Prognoses of Seriously Ill Hospitalized Patients on the Days Before Death

Implications for Patient Care and Public Policy

Published in: New Horizons, v. 5, no. 1, Feb. 1997, p. 56-61

Posted on RAND.org on February 01, 1997

by Joanne Lynn, Frank E. Harrell, Felicia Cohn, Douglas P. Wagner, Alfred F. Connors, Jr.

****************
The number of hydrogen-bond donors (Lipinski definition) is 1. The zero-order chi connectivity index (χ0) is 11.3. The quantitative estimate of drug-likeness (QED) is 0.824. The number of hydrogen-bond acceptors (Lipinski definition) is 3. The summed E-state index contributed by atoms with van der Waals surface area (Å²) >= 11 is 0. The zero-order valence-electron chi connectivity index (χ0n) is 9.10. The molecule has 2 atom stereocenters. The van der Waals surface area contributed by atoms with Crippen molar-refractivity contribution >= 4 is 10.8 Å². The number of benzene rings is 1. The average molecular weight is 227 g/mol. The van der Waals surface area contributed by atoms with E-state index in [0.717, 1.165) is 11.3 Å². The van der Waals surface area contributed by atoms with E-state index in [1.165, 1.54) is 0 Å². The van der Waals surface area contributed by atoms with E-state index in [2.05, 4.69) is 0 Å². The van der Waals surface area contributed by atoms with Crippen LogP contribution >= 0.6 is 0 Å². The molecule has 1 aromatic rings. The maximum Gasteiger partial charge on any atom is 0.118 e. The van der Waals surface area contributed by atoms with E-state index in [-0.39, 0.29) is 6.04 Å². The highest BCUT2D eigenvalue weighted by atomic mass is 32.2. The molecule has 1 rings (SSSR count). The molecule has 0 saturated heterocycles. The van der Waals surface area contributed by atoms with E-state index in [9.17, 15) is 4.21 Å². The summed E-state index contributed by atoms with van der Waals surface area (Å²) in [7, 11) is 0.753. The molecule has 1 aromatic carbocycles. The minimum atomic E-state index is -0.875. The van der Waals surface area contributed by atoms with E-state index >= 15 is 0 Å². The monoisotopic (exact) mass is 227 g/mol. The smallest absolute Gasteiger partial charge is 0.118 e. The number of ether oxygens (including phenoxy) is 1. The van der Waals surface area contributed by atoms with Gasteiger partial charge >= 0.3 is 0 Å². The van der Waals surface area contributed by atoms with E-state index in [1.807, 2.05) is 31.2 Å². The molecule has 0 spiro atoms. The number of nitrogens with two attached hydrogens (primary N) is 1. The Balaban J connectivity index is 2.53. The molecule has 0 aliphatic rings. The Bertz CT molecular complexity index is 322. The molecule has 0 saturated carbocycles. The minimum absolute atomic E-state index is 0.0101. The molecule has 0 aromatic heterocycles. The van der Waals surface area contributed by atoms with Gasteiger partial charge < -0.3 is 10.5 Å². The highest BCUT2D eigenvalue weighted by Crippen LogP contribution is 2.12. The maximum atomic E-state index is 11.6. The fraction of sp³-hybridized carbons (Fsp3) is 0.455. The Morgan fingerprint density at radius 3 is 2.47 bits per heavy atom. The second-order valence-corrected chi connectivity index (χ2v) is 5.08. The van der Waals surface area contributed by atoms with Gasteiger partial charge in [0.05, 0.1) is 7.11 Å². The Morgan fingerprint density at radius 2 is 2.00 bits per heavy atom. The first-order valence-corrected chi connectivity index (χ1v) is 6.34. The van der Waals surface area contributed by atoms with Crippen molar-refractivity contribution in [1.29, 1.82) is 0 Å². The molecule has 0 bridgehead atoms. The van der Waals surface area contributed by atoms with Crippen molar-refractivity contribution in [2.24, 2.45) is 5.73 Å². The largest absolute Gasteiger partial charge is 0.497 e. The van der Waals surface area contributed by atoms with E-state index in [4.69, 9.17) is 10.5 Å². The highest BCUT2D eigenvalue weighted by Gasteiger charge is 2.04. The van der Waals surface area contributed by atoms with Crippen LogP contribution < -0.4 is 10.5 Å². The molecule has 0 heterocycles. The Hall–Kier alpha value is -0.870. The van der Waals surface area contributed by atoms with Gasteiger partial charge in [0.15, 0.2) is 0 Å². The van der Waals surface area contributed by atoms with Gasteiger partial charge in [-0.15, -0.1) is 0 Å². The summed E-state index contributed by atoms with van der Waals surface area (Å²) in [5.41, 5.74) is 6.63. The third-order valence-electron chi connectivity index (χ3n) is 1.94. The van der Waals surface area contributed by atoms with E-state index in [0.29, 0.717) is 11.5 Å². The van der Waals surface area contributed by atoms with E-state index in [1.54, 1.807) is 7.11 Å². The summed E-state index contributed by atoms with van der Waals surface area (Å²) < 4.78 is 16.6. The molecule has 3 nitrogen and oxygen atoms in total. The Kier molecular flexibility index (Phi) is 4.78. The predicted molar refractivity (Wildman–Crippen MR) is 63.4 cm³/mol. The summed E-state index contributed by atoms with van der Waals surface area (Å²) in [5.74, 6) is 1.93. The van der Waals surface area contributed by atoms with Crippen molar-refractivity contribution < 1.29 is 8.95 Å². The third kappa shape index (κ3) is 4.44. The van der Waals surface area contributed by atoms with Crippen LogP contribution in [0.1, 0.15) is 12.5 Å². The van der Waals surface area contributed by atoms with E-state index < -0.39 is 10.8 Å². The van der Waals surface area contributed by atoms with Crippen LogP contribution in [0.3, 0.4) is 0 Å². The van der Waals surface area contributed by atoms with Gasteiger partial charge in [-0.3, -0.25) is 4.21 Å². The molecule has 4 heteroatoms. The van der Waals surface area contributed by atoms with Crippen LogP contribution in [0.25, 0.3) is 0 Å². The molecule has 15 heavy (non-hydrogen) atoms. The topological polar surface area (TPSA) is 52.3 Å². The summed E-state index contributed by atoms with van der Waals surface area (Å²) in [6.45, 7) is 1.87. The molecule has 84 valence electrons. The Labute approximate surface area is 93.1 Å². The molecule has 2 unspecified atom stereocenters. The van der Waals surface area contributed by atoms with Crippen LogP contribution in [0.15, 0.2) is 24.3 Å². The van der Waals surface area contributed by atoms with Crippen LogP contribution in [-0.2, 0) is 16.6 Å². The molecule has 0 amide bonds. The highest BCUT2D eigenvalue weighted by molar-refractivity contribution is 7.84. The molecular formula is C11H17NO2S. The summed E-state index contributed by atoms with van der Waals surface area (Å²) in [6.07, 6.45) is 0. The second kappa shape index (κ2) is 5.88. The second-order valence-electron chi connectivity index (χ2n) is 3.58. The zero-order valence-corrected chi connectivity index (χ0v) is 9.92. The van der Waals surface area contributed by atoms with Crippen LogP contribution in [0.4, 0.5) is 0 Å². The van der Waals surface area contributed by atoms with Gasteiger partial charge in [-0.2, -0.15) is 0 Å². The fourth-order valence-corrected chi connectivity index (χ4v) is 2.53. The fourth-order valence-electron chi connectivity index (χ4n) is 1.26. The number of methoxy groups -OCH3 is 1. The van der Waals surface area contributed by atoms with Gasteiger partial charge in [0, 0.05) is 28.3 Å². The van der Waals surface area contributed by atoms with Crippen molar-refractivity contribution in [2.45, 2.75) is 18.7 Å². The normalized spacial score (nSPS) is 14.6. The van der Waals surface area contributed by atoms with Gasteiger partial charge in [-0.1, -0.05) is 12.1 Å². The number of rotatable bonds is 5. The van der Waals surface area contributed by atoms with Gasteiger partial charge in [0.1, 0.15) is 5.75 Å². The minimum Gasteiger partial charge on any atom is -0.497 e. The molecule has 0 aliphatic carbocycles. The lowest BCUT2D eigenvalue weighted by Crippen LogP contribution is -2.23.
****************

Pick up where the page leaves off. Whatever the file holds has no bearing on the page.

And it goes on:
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Troubling aspects of the experiences of patients at the ends of their lives have fueled interest in special benefits or privileges for this group. There is a presumption that being "at the end of life" is discernible. This study examines this presumption using data from two previously collected databases: the Study to Understand Prognoses and Preferences for Outcomes and Risks of Treatments (SUPPORT) and the Acute Physiology and Chronic Health Evaluation III (APACHE III). Both studies generated multivariable estimates of survival prognosis for hospitalized patients. SUPPORT included 9,105 patients with one of nine serious illnesses in five hospitals over 4 yrs, of whom 2,360 died in the hospital and 4,537 died within 180 days of entry into the study. The APACHE III database describes 2,750 deaths in 16,622 ICU patients in 40 hospitals. The relationship of median estimates with time to death were examined for each source of data, for different diseases, and for ICU settings of care. In SUPPORT, the median predicted chance of survival for 2 months on the day before actual death was .17 (interquartile range, .02-.40) and was .51 (.31-.66) 1 wk before death. Median prognoses varied substantially among diseases: the median for congestive heart failure patients was a .62 chance of living 2 months on the day before death, while lung cancer had only a .17 chance and coma patients only an .11 chance. Median prognostication estimates were not much different when given by physicians and were only a little more pessimistic in APACHE (median estimate for hospital survival on the day before death was .14 and 7 days before was .45). To make plans about care and to optimally support most dying persons and families, conversations must occur while the patient still has a considerable chance of surviving the current episode of illness. Using statistical estimates of prognosis to designate a category of "terminally ill" patients for public policy purposes is unavoidably arbitrary, will often be contested, and will have differential effects upon those dying with differing diseases.

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